Site managers have extremely demanding roles and take responsibility for multi-faceted and increasingly complex projects. Today, the role demands more than an in-depth knowledge of the construction process and people management, site managers are under increased pressure to cut costs and increase workflow efficiencies without compromising quality. Site managers need to understand and use the latest technology to achieve these efficiencies, minimise scheduling conflicts and keep the project on track.
Here are our five top tips for using the latest technology to become a more effective site manager:
- Get up to date with the latest management tools
- Develop a culture of collaboration
- Plan ahead, but expect the unexpected
- Be ready to change course if things go wrong
- Stay ahead with the latest digital technology
1.) Get up to date with the latest management tools
When we think of a site or construction manager, we often picture an authoritarian and process-driven figure, someone who might have progressed from the shop floor and is operationally focused. But the site manager role is evolving. The most successful managers exhibit strong leadership skills and are focused on their own accountability while building strong and capable teams.
Traditionally, site managers needed hands-on experience of the site and its construction, to ensure it met the design and operational requirements. While these experiences are still relevant, the job has transformed into a ‘mini business management’ role, requiring detailed data and reporting to share construction progress with senior management. Working with the right software tools and services becomes as important as your knowledge of construction processes and people management when demonstrating site safety and efficiency.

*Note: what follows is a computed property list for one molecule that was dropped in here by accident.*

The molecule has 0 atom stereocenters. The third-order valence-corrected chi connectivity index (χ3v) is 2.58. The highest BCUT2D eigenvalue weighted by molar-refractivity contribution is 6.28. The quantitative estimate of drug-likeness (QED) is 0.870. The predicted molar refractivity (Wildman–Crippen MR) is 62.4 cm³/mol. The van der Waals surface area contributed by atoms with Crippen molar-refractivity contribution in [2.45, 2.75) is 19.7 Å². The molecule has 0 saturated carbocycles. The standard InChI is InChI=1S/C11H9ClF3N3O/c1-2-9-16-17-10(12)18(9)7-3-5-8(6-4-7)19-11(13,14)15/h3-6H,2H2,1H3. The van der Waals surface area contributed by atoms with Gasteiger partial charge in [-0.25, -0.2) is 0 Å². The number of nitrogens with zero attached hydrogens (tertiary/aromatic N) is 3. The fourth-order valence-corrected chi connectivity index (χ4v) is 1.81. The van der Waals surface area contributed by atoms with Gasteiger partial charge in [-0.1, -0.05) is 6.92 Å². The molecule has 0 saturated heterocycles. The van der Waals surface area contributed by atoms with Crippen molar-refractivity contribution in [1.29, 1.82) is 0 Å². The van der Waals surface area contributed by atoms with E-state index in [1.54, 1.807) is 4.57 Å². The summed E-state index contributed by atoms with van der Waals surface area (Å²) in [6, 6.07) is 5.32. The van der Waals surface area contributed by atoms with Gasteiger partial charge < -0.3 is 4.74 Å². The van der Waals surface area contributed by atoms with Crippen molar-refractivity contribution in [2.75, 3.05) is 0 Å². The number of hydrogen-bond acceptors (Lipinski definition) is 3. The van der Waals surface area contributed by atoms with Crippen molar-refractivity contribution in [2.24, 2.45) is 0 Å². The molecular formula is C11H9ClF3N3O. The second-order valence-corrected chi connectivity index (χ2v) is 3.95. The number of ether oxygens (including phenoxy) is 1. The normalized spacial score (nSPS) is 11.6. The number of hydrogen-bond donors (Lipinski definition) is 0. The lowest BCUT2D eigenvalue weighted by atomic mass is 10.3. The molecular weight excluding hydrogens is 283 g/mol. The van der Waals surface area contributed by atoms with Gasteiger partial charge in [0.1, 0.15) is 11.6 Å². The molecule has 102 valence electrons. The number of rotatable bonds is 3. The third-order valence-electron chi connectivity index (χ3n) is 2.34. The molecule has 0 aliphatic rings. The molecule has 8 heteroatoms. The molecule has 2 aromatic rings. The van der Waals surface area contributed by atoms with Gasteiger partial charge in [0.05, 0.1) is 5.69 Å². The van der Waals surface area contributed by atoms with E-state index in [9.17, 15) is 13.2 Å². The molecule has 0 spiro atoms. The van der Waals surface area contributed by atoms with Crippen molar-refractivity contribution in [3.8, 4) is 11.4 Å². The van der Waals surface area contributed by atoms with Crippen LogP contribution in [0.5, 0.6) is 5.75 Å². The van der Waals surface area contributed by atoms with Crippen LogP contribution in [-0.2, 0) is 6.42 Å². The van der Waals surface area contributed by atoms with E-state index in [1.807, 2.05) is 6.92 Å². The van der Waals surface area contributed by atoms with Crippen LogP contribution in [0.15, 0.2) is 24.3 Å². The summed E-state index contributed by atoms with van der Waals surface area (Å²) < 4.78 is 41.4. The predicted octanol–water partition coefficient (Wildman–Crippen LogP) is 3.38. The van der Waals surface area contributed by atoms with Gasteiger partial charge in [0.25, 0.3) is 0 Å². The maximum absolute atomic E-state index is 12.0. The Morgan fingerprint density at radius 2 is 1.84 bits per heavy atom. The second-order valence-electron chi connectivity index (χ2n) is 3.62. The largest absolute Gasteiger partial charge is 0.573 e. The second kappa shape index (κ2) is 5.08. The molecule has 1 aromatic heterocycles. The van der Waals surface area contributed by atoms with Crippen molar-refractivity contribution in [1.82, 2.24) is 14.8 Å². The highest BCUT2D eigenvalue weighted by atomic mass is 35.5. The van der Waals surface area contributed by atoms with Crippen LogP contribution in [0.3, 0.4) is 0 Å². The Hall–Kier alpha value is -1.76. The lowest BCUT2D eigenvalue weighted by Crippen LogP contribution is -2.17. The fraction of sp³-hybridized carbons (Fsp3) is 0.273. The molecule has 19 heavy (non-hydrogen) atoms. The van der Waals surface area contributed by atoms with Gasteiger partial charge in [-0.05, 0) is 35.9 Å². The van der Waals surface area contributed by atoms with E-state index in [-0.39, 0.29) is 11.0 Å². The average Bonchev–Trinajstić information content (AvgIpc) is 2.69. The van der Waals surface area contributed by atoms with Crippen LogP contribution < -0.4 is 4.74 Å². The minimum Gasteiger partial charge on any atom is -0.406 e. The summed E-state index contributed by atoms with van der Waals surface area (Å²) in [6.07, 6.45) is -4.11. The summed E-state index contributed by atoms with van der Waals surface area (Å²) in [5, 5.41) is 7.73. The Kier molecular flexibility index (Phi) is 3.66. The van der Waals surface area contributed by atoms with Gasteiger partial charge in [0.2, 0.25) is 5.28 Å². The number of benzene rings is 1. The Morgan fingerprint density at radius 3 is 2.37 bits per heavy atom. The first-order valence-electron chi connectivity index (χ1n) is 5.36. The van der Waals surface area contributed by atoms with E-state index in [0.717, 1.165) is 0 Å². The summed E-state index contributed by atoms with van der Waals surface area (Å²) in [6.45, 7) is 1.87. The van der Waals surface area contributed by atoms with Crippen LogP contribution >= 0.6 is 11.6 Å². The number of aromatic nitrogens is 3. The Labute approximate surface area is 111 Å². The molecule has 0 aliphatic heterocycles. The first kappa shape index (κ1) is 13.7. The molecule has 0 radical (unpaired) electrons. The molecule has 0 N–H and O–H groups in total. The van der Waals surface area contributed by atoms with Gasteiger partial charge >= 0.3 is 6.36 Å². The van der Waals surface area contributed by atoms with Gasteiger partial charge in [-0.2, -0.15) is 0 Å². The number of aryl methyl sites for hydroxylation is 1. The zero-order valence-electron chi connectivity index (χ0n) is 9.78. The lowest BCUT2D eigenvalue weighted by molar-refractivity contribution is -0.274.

The right management tools are central to realising the greatest efficiencies and ensuring projects are completed on time. In the past, siloed information and inconsistent data sharing meant that project reports were often incomplete or out-of-date and delays were common. Cloud-based web applications, like PlanRadar, provide real-time understanding of your entire project. All stakeholders now have accurate information about the project at the touch of a button, fostering a culture of transparency and collaboration towards a shared goal of efficiency.
The best site management tools are:
- Cloud-based, for instant access to complete data
- Intuitive, accessed without the need for training courses
- Easy to use – anytime and anywhere
- Updated in real-time
- Site-specific – with the ability to record defects and tasks directly to the site map for easy identification
- Project enablers – allowing managers to prioritise and instantly assign tasks to team members
- Personalised – generating specific reports and productivity analysis
Site managers have increased pressure to cut costs and keep operations are lean and must be able to demonstrate this at any given moment. Accurate forecasting depends on accurate data that can be gathered and reported on quickly and easily. The latest management tools provide this and much more.